My coaching client, Jill (name changed to protect her time-traveling identity), came to our session feeling scared and worried. She also had our old friend self-doubt playing in her head.
She had been working on a new feature for one of her company’s flagship software products. She was set to present the feature to a team of senior software engineers and her manager.
And she was freaking out.
What if what she had created wasn’t accurate? What if it did not work as anticipated? What if they asked all kinds of questions and she didn’t have all the answers?
She was playing the worst-case scenario in her mind. Why?
This could very well be related to something that begins to develop when humans are as young as 1-year-old … negativity bias.
What is Negativity Bias?
According to an article in verywell mind we tend to:
- Remember traumatic experiences better than positive ones.
- Recall insults better than praise.
- React more strongly to negative stimuli.
- Think about negative things more frequently than positive ones.
- Respond more strongly to negative events than to equally positive ones.
We evaluate past situations first by what went wrong or, in future situations, we imagine all the things that might go wrong.
This is very useful when we have our learning hat on and we are looking for ways to improve and learn from things we have done.
It is also very useful for planning for potential pitfalls. In human evolution using our negativity bias helped to keep us safe.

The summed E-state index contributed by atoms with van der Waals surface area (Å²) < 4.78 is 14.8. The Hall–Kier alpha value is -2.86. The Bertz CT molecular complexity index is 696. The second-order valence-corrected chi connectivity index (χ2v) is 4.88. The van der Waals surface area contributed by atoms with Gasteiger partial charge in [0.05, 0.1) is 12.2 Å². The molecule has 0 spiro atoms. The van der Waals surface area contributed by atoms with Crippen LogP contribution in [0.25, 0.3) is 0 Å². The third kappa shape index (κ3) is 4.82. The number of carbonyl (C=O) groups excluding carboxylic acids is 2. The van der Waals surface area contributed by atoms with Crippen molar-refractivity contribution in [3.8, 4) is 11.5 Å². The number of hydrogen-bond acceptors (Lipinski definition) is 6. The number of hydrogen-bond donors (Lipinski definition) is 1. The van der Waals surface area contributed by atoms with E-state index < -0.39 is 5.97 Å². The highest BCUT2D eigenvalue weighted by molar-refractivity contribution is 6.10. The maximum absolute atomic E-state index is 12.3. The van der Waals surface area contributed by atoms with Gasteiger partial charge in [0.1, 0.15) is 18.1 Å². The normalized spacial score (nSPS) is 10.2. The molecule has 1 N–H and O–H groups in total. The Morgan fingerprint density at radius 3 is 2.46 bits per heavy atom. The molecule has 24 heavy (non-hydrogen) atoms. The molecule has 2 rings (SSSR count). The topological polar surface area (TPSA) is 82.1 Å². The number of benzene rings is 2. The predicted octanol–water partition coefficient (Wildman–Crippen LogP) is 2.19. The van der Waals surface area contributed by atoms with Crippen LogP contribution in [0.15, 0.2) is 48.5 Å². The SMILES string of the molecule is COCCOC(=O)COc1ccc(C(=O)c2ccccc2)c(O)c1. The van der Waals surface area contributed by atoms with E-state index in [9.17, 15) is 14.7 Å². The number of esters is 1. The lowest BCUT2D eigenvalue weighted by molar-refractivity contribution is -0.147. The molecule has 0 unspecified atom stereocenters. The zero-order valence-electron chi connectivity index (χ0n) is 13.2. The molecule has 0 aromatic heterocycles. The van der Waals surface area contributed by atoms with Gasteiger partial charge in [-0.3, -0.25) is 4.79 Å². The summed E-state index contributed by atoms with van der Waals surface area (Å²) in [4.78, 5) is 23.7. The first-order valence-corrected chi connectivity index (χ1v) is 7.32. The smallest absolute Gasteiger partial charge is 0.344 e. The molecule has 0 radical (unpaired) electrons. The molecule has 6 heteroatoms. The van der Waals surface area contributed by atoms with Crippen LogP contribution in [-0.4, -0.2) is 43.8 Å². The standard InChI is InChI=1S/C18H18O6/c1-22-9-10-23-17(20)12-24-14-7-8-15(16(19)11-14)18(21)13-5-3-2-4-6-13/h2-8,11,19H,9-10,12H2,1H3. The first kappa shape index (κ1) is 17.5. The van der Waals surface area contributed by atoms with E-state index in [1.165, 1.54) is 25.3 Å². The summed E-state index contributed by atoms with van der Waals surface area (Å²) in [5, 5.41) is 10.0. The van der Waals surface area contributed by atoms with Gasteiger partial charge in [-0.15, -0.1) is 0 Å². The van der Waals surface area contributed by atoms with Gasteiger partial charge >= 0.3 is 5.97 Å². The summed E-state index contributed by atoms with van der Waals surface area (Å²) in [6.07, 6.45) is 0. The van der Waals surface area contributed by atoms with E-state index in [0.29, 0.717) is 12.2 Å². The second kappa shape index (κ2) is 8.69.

But Jill was already safe. What she needed to do was put the brakes on the negativity bias thought pattern.
She needed to become a time-traveling woman in tech.
Try This: Steps to Becoming a Career Time Traveler Like Jill
Though there is some evidence that animals have an imagination, humans corner the market on it. To become an accomplished time traveler, I asked Jill to travel to the day of her presentation and get very specific about what was happening. She also could only imagine that only good things are happening.
- What time of day was it?
- What was she wearing?
- Who was in the room?
- How is she feeling before she starts to present?
- How is she feeling now that she has successfully presented?
- Imagining compliments and kudos, what would people be saying to her?
- When you think about it, how likely is the best-case scenario to happen over the worst-case?
- If we have such a strong imagination, why not use it for our benefit?
- Why not travel into our future and imagine the best-case scenario?
- If we are imagining the best happening does that increase the likelihood that good things
Ready to imagine your next great career? Sign up a Career Strategy Session today.